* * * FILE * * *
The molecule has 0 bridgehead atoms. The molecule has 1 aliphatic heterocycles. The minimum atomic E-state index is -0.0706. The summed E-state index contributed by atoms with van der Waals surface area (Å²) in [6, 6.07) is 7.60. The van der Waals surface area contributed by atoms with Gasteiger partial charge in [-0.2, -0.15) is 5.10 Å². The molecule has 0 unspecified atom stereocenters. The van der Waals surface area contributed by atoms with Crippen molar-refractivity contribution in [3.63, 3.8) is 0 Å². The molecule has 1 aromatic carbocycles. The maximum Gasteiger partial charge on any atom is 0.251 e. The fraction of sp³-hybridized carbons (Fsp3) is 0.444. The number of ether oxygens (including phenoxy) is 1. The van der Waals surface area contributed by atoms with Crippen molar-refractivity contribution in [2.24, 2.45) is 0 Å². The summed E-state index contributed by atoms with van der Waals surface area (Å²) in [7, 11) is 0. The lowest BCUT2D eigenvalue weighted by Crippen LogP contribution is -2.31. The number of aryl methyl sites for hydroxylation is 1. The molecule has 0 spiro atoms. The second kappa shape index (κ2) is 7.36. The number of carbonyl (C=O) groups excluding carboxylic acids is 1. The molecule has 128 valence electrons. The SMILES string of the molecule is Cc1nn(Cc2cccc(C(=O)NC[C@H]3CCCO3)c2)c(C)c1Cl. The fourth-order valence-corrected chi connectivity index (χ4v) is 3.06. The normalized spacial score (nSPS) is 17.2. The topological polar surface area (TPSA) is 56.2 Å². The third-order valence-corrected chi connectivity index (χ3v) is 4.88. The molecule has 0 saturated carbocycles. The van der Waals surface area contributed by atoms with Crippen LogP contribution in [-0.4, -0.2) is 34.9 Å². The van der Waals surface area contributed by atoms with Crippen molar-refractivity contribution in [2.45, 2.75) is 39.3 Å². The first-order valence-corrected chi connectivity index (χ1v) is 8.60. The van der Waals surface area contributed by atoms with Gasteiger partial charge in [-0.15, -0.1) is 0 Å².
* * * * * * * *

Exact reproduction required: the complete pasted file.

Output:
The molecule has 0 bridgehead atoms. The molecule has 1 aliphatic heterocycles. The minimum atomic E-state index is -0.0706. The summed E-state index contributed by atoms with van der Waals surface area (Å²) in [6, 6.07) is 7.60. The van der Waals surface area contributed by atoms with Gasteiger partial charge in [-0.2, -0.15) is 5.10 Å². The molecule has 0 unspecified atom stereocenters. The van der Waals surface area contributed by atoms with Crippen molar-refractivity contribution in [3.63, 3.8) is 0 Å². The molecule has 1 aromatic carbocycles. The maximum Gasteiger partial charge on any atom is 0.251 e. The fraction of sp³-hybridized carbons (Fsp3) is 0.444. The number of ether oxygens (including phenoxy) is 1. The van der Waals surface area contributed by atoms with Crippen molar-refractivity contribution in [2.24, 2.45) is 0 Å². The summed E-state index contributed by atoms with van der Waals surface area (Å²) in [7, 11) is 0. The lowest BCUT2D eigenvalue weighted by Crippen LogP contribution is -2.31. The number of aryl methyl sites for hydroxylation is 1. The molecule has 0 spiro atoms. The second kappa shape index (κ2) is 7.36. The number of carbonyl (C=O) groups excluding carboxylic acids is 1. The molecule has 128 valence electrons. The SMILES string of the molecule is Cc1nn(Cc2cccc(C(=O)NC[C@H]3CCCO3)c2)c(C)c1Cl. The fourth-order valence-corrected chi connectivity index (χ4v) is 3.06. The normalized spacial score (nSPS) is 17.2. The topological polar surface area (TPSA) is 56.2 Å². The third-order valence-corrected chi connectivity index (χ3v) is 4.88. The molecule has 0 saturated carbocycles. The van der Waals surface area contributed by atoms with Crippen LogP contribution in [-0.4, -0.2) is 34.9 Å². The van der Waals surface area contributed by atoms with Crippen molar-refractivity contribution in [2.45, 2.75) is 39.3 Å². The first-order valence-corrected chi connectivity index (χ1v) is 8.60. The van der Waals surface area contributed by atoms with Gasteiger partial charge in [-0.15, -0.1) is 0 Å².